Whose Sleeves? No.3 | TETSUO SUZUKA
Whose Sleeves? No.3 | TETSUO SUZUKA

Whose Sleeves? No.3

Size : left 60.2"x33"(153x84)cm right 60.2"x33"(153x84)cm

Whose Sleeves? No.3 | TETSUO SUZUKA

A short-sleeved kimono on the clothes rack, it evolved from an undergarment to a tunic worn outside during the Heian era. Then, from the 16th century Momoyama until Edo periods, it transcended a mere garment, becoming an object of visual appreciation in folding screen paintings.

Without a background or human characters, these compositions bring kimono into extreme focus, creating a unique genre of modern painting with fabric as the central motif.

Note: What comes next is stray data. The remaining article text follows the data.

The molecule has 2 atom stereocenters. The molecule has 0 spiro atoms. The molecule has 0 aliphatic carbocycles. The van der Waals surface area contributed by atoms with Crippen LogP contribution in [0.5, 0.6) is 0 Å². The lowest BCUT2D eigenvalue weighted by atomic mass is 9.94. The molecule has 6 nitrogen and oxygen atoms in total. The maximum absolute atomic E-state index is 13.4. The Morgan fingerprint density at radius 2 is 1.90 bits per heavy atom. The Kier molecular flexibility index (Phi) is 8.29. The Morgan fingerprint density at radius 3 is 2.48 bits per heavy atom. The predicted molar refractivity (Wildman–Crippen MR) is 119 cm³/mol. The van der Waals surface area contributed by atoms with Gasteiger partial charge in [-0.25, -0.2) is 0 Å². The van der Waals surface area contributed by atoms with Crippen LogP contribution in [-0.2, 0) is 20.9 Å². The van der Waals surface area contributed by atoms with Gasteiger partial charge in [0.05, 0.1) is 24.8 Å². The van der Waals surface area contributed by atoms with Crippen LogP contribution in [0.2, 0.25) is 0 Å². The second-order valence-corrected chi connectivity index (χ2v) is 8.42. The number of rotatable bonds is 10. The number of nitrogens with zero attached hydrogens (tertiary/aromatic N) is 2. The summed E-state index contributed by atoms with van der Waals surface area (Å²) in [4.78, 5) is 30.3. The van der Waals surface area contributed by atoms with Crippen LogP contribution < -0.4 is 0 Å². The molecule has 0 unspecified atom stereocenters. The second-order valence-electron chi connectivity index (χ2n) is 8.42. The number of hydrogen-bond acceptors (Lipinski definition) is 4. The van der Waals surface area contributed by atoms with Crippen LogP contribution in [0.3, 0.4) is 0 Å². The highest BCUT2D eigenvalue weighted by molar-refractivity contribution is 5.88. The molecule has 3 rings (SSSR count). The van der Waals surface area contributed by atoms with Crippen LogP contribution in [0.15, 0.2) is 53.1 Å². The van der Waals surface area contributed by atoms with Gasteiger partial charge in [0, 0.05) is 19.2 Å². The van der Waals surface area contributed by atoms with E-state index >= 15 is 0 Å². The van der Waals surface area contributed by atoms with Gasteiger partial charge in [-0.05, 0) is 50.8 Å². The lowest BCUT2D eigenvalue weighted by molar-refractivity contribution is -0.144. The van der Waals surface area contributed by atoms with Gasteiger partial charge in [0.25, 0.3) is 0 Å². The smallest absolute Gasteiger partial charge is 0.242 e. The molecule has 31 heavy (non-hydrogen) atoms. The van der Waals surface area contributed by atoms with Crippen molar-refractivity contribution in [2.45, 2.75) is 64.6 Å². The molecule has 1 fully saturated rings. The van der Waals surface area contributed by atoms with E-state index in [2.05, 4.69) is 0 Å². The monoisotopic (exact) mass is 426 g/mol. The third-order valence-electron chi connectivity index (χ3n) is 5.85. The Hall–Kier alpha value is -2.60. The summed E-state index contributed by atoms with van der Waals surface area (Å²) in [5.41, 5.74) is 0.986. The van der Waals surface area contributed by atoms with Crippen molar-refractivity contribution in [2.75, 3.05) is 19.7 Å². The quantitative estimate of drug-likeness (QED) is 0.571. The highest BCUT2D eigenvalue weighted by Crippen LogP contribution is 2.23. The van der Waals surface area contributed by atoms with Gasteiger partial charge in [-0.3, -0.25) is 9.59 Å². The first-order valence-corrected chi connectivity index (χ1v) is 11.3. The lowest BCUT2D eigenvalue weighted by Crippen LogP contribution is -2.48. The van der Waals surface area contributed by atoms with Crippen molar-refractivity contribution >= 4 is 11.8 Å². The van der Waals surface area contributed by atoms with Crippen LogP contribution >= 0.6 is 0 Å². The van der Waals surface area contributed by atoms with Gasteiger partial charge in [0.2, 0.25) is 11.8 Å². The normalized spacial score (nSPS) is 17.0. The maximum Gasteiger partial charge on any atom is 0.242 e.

In the West, 19th century impressionist Edouard Manet is well known for erasing background scenery. In ``The Fifer,'' surroundings envelop a young boy playing the flute.

This work adopts that stark aspect of kimono painting as one of the symbols of Japanese culture.

The decorative pattern of seasonal flowers and grasses dates back to antiquity, contrasted with digital minimalism of the present that enfolds it.

These divergent vectors appear to gravitate to the respective elements that cast them, while at the same time blending together.

WHOSE SLEEVE? it seems to ask, creating a sensation of a thought in flight.